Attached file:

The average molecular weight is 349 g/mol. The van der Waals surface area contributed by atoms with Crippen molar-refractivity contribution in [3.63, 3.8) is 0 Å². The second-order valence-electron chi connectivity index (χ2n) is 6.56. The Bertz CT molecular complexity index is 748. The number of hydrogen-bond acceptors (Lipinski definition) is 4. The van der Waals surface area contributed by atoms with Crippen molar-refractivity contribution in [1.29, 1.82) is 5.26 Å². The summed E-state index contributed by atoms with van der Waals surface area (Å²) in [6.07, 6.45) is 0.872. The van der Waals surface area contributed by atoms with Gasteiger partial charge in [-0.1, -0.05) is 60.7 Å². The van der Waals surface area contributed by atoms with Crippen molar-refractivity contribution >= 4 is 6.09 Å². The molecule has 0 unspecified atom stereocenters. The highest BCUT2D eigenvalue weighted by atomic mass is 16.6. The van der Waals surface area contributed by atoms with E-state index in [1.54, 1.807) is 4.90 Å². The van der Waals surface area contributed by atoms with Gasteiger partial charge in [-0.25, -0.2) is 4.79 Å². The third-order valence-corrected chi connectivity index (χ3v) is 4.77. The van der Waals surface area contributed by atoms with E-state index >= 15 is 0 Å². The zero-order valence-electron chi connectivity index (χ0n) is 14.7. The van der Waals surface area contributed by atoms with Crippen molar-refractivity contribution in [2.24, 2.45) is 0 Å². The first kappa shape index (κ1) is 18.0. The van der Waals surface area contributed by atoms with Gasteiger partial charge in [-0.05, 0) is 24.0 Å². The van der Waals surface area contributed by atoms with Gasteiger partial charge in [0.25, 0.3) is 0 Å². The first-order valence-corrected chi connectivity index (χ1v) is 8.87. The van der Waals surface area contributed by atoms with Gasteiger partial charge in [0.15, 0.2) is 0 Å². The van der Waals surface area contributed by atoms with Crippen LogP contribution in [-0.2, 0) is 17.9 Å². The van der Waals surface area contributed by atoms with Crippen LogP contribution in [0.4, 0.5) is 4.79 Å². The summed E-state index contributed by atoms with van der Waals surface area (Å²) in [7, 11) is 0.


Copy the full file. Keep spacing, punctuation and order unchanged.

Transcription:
The average molecular weight is 349 g/mol. The van der Waals surface area contributed by atoms with Crippen molar-refractivity contribution in [3.63, 3.8) is 0 Å². The second-order valence-electron chi connectivity index (χ2n) is 6.56. The Bertz CT molecular complexity index is 748. The number of hydrogen-bond acceptors (Lipinski definition) is 4. The van der Waals surface area contributed by atoms with Crippen molar-refractivity contribution in [1.29, 1.82) is 5.26 Å². The summed E-state index contributed by atoms with van der Waals surface area (Å²) in [6.07, 6.45) is 0.872. The van der Waals surface area contributed by atoms with Gasteiger partial charge in [-0.1, -0.05) is 60.7 Å². The van der Waals surface area contributed by atoms with Crippen molar-refractivity contribution >= 4 is 6.09 Å². The molecule has 0 unspecified atom stereocenters. The highest BCUT2D eigenvalue weighted by atomic mass is 16.6. The van der Waals surface area contributed by atoms with E-state index in [1.54, 1.807) is 4.90 Å². The van der Waals surface area contributed by atoms with Gasteiger partial charge in [-0.25, -0.2) is 4.79 Å². The third-order valence-corrected chi connectivity index (χ3v) is 4.77. The van der Waals surface area contributed by atoms with E-state index >= 15 is 0 Å². The zero-order valence-electron chi connectivity index (χ0n) is 14.7. The van der Waals surface area contributed by atoms with Crippen molar-refractivity contribution in [2.24, 2.45) is 0 Å². The first kappa shape index (κ1) is 18.0. The van der Waals surface area contributed by atoms with Gasteiger partial charge in [-0.05, 0) is 24.0 Å². The van der Waals surface area contributed by atoms with Gasteiger partial charge in [0.25, 0.3) is 0 Å². The first-order valence-corrected chi connectivity index (χ1v) is 8.87. The van der Waals surface area contributed by atoms with Gasteiger partial charge in [0.15, 0.2) is 0 Å². The van der Waals surface area contributed by atoms with Crippen LogP contribution in [-0.2, 0) is 17.9 Å². The van der Waals surface area contributed by atoms with Crippen LogP contribution in [0.4, 0.5) is 4.79 Å². The summed E-state index contributed by atoms with van der Waals surface area (Å²) in [7, 11) is 0.